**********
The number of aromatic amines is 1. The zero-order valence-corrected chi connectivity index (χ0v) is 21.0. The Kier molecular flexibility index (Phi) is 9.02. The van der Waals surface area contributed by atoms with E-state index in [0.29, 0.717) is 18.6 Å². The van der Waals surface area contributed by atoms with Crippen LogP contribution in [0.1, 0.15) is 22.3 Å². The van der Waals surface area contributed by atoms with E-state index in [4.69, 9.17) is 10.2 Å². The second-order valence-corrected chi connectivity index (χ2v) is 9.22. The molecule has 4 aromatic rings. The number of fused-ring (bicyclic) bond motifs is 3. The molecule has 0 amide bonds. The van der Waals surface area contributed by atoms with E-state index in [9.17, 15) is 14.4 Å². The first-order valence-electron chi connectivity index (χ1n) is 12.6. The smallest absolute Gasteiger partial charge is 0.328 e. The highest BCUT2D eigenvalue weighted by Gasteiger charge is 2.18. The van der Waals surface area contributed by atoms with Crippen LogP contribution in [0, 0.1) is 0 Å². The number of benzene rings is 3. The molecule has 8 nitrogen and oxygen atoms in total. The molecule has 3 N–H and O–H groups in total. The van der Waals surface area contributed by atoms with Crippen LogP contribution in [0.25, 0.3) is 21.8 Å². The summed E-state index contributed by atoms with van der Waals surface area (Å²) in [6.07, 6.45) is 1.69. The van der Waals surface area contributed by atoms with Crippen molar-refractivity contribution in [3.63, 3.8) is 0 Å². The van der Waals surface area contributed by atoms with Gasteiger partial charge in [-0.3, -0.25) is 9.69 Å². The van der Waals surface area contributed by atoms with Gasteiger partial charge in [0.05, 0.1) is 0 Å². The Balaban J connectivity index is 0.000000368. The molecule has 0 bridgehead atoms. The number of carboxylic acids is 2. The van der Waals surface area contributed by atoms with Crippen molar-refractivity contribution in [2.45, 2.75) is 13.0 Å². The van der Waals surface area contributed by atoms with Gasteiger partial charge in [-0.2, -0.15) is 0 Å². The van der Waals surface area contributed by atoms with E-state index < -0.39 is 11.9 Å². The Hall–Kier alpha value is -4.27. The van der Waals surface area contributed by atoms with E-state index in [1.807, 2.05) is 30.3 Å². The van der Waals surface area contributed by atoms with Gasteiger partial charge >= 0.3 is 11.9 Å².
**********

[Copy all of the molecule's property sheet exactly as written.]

The number of aromatic amines is 1. The zero-order valence-corrected chi connectivity index (χ0v) is 21.0. The Kier molecular flexibility index (Phi) is 9.02. The van der Waals surface area contributed by atoms with E-state index in [0.29, 0.717) is 18.6 Å². The van der Waals surface area contributed by atoms with Crippen LogP contribution in [0.1, 0.15) is 22.3 Å². The van der Waals surface area contributed by atoms with E-state index in [4.69, 9.17) is 10.2 Å². The second-order valence-corrected chi connectivity index (χ2v) is 9.22. The molecule has 4 aromatic rings. The number of fused-ring (bicyclic) bond motifs is 3. The molecule has 0 amide bonds. The van der Waals surface area contributed by atoms with E-state index in [9.17, 15) is 14.4 Å². The first-order valence-electron chi connectivity index (χ1n) is 12.6. The smallest absolute Gasteiger partial charge is 0.328 e. The highest BCUT2D eigenvalue weighted by Gasteiger charge is 2.18. The van der Waals surface area contributed by atoms with Crippen LogP contribution in [0, 0.1) is 0 Å². The number of benzene rings is 3. The molecule has 8 nitrogen and oxygen atoms in total. The molecule has 3 N–H and O–H groups in total. The van der Waals surface area contributed by atoms with Crippen LogP contribution in [0.25, 0.3) is 21.8 Å². The summed E-state index contributed by atoms with van der Waals surface area (Å²) in [6.07, 6.45) is 1.69. The van der Waals surface area contributed by atoms with Crippen molar-refractivity contribution in [3.63, 3.8) is 0 Å². The van der Waals surface area contributed by atoms with Gasteiger partial charge in [-0.3, -0.25) is 9.69 Å². The van der Waals surface area contributed by atoms with Gasteiger partial charge in [0.05, 0.1) is 0 Å². The Balaban J connectivity index is 0.000000368. The molecule has 0 bridgehead atoms. The number of carboxylic acids is 2. The van der Waals surface area contributed by atoms with Crippen molar-refractivity contribution in [2.45, 2.75) is 13.0 Å². The van der Waals surface area contributed by atoms with Gasteiger partial charge in [-0.2, -0.15) is 0 Å². The van der Waals surface area contributed by atoms with E-state index < -0.39 is 11.9 Å². The Hall–Kier alpha value is -4.27. The van der Waals surface area contributed by atoms with E-state index in [1.807, 2.05) is 30.3 Å². The van der Waals surface area contributed by atoms with Gasteiger partial charge >= 0.3 is 11.9 Å².